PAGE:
Interesting Fact:

25,000 people showed up to Make A Wish foundation’s Batkid Day. People wanting to help flew into San Francisco from all parts of the country. The police department worked overtime for free; they were only too happy to be a part of what occurred.

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Cry Baby

Stars: Johnny Depp

Year: 1990

Director: John Waters

Rating: PG-13

Genre: Comedy/Musical

Length: 85 Minutes

Screening: Tuesday, April 9 at 9:15 pm

What It’s About:

The good girl has decided she wants to be bad and falls for the bad boy with a heart of gold. But the boyfriend sets out for revenge. It’s a musical spoof on the Elvis movies and the juvenile delinquency ‘scare’ films of the fifties.

Interesting Fact:

During filming, the FBI arrived on the set to search for co-star Traci Lords. She was being investigated due to her past in porn movies. Also, there is a 91-minute version of the film. It’s the director’s cut, but the 85-minute version is the one at the festival considering the director’s cut would be one minute too long to be a part of this 9 Under 90 showcase.

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Before Sunset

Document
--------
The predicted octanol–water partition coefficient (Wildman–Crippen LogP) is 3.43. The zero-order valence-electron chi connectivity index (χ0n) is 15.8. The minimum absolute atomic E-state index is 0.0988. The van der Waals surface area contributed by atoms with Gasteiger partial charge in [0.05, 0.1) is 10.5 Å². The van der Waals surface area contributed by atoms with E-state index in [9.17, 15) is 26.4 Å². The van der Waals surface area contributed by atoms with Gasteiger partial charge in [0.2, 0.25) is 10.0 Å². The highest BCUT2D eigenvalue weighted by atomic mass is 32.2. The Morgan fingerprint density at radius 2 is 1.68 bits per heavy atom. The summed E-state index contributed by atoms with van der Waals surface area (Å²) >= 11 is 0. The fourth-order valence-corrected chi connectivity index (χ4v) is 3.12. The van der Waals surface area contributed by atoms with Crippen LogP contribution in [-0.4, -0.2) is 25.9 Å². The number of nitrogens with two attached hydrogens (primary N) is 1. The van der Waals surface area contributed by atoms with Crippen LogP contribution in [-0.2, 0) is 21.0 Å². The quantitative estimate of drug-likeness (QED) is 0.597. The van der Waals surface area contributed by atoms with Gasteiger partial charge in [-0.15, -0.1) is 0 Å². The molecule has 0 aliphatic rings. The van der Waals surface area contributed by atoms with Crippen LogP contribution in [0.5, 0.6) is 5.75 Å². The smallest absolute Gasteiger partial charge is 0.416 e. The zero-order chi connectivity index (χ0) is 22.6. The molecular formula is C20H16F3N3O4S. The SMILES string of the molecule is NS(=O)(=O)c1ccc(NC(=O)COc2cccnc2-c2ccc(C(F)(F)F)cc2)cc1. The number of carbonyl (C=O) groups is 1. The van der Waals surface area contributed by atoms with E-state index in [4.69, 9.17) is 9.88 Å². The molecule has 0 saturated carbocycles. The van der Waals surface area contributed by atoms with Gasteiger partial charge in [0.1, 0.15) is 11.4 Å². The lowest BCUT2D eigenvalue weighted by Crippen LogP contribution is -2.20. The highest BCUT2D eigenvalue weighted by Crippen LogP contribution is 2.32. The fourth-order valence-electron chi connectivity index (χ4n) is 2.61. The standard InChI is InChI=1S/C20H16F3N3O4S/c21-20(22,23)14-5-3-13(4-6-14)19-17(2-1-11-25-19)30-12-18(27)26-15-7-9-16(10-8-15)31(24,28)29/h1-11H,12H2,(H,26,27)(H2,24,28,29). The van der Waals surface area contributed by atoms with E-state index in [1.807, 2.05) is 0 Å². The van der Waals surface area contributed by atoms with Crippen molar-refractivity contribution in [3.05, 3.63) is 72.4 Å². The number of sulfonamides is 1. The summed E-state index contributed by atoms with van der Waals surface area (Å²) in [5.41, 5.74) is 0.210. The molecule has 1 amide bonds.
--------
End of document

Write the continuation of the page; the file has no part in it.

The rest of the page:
Stars: Ethan Hawke, Julie Delpy

Year: 2004

Director: Richard Linklater

Rating: R

Genre: Drama/Romance

Length: 80 Minutes

Screening: Wednesday, April 10 at 10:20 am

What It’s About:

Nine years after Jesse (Ethan Hawke) and Celine (Julie Delpy) first met in 1995’s Before Sunrise, they encounter each other again on the French leg of Jesse’s book tour.

Interesting Fact:

Look for the man and the woman who speak with Celine in the courtyard of her apartment. They’re played by Julie Delpy’s real parents, actors Albert Delpy and Marie Pillet. Shooting the film took only a total of 15 days.

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Chronicle

Stars: Dane DeHaan, Michael B. Jordan

Year: 2012

Director: Josh Trank

Rating: PG-13

Genre: Sci-Fi/Thriller

Length: 83 Minutes

Screening: Thursday, April 11 at 12:40 pm

What It’s About:

Three high school friends gain superpowers after making an incredible discovery underground.

Interesting Fact:

The original cut was meant to be a hard R or NC-17 rated film, but there were studio concerns it would lose its audience. A scene where a body is torn apart was removed. This made way for a PG-13 cut. Please Note: This film is part of the ‘Found-Footage’ genre, shot with a jerky hand-held. Don’t sit too close to the screen.

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Stand By Me

Stars: Wil Wheaton, River Phoenix

Year: 1986

Director: Rob Reiner

Rating: R

Genre: Drama/Adventure

Length: 87 Minutes

Screening: Friday, April 12 at 11:10 am

What It’s About:

After the death of a friend, a writer recounts a boyhood journey where he and 3 friends in the summer of 1959 found the body of a missing boy.

Interesting Fact: